What happens to the appliance depends on the type of appliance. If the appliance is heating only, such as a small toaster oven, then it will warm, at best, but not heat much, if anything. And if the toaster oven is like the one we have in our motor home with a manual spring wound timer, that's about all that will happen. However, if the toaster oven is digital or has an electronic control like the one we have at the house, then that control may or may not work (depending on how the appliance is wired internally).

If the 240 volt appliance was an oven, the elements would get warm (like the toaster oven above), and the electronic controls, well, that would depend on the internal wiring of the appliance and how those conductors are connected to the appliance (same goes for the toaster oven above).

14. ## Re: Both Hots From 3 Wire Cable on 120 Circuit Breaker

Originally Posted by Bill Kriegh
If the wires are to a appliance circuit it's possible the connected loads may be greater than permitted on one circuit.
Could have been for a multiwire branch circuit and someone did not understand a MWBC and looked at its connection to two breakers and thought '240 volts, those appliances are not 240 volts', so they wired it up as 120 volts to each appliance. Most of the time is it likely that the breaker would not trip, but let's say that the dishwasher was in heated dry mode (or pre-heat/hot start) and someone flipped the disposer on, that breaker might trip.

After resetting the breaker they may have just assumed that something was wrong with the circuit sometimes as they did not understand what was going on (as we don't - because we don't have sufficient information ). They may have told others in the house 'Don't use both of those at the same time, the breaker might trip.' and it was left at that.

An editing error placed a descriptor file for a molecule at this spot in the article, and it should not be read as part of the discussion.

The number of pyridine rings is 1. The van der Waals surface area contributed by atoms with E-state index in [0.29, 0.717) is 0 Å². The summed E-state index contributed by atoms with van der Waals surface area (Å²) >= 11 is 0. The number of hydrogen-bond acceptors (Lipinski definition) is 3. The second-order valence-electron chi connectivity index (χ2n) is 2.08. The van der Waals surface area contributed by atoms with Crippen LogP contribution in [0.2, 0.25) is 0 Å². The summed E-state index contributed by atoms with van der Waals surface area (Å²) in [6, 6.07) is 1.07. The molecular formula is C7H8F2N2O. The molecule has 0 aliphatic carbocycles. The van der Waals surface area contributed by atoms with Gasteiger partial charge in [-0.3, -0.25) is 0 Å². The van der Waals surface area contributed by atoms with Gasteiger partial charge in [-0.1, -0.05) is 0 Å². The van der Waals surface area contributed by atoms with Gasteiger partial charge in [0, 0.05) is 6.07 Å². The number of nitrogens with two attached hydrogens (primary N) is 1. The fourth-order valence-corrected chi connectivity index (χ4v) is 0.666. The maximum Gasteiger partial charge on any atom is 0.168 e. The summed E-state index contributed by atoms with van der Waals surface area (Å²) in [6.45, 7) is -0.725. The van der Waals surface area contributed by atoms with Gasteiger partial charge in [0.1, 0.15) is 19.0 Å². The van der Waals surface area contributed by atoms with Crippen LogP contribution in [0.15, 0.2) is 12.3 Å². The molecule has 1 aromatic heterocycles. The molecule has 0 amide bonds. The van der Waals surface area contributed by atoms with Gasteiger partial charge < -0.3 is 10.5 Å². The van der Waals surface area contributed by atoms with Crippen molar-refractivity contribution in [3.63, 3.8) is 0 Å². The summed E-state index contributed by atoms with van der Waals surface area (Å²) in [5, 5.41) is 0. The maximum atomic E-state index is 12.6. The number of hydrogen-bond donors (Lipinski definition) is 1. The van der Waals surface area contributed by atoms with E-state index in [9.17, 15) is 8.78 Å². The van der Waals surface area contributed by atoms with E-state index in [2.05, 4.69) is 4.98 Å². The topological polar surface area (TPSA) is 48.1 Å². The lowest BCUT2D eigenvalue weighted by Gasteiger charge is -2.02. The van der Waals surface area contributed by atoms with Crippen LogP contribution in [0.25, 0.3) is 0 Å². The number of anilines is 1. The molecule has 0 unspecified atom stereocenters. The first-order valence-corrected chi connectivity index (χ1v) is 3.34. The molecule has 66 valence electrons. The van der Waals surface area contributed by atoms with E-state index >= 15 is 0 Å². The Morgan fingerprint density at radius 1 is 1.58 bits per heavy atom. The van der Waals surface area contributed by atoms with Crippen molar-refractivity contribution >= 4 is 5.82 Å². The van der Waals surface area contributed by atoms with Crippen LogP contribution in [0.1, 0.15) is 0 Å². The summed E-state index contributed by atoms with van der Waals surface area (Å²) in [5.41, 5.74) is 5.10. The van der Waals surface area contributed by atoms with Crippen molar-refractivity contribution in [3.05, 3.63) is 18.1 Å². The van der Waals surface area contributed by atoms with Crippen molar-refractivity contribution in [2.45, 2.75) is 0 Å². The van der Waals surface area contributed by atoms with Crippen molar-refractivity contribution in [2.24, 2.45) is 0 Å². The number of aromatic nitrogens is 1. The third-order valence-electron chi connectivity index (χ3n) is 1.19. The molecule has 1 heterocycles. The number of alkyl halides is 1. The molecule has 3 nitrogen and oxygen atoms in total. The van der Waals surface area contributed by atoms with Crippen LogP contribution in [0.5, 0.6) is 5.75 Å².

15. ## Re: Both Hots From 3 Wire Cable on 120 Circuit Breaker

Originally Posted by Nick Ostrowski
Thanks guys. I suspected whatever runs off this circuit would probably not work properly or at all. The buyer told me he didn't want to put his hand in there but I told him if you want to own a house, ya gotta see what you can get away with before needing to pay to have the work done (that IS a joke).

This was actually for an inspection of repair items from the original home inspection I had done for the buyers about a month ago. It was obvious the seller did the repairs himself. On the original inspection, this subpanel was littered with improper double taps even on the Square D breakers. This circuit I posted about was previously OK during the original inspection but in the seller's attempt to make repairs, he ended up doing this.

What makes this even more interesting is I was the only person who was going to be there for the reinspection today. The buyers and their realtor were not attending. The realtor gave me the combo and I got to the house early following my morning inspection today. When I got home afterwards, I had a message on my machine from the buyer with a time stamp right about the time I started the reinspection. He said they decided to not have me do the reinspect so they could save money on my reinspect fee (\$125.00) and that they would just have their realtor look at it. Oooooook.

I called the realtor, told him about the message the buyer left for me, and that I would not be issuing a report and I would not be passing any info along about what I saw during the reinspection.
Thanks for the rest of the story which all makes sense now.
Now that the realtor knows you've been back, maybe the clients should be told that there are new problems which could be harmful or even dangerous and leave it at that?.

16. ## Re: Both Hots From 3 Wire Cable on 120 Circuit Breaker

Assuming those Square D circuit breakers are factory approved for terminating two conductors, there is nothing wrong with it. The neutral will not be subject to an overload because both wires are protected by the same circuit breaker. This is no different than one wire leaving the panel, going into a junction box with three NM cables and all spliced together with wire nuts. It makes no practical sense at all to do this, but there is no associated safety concern.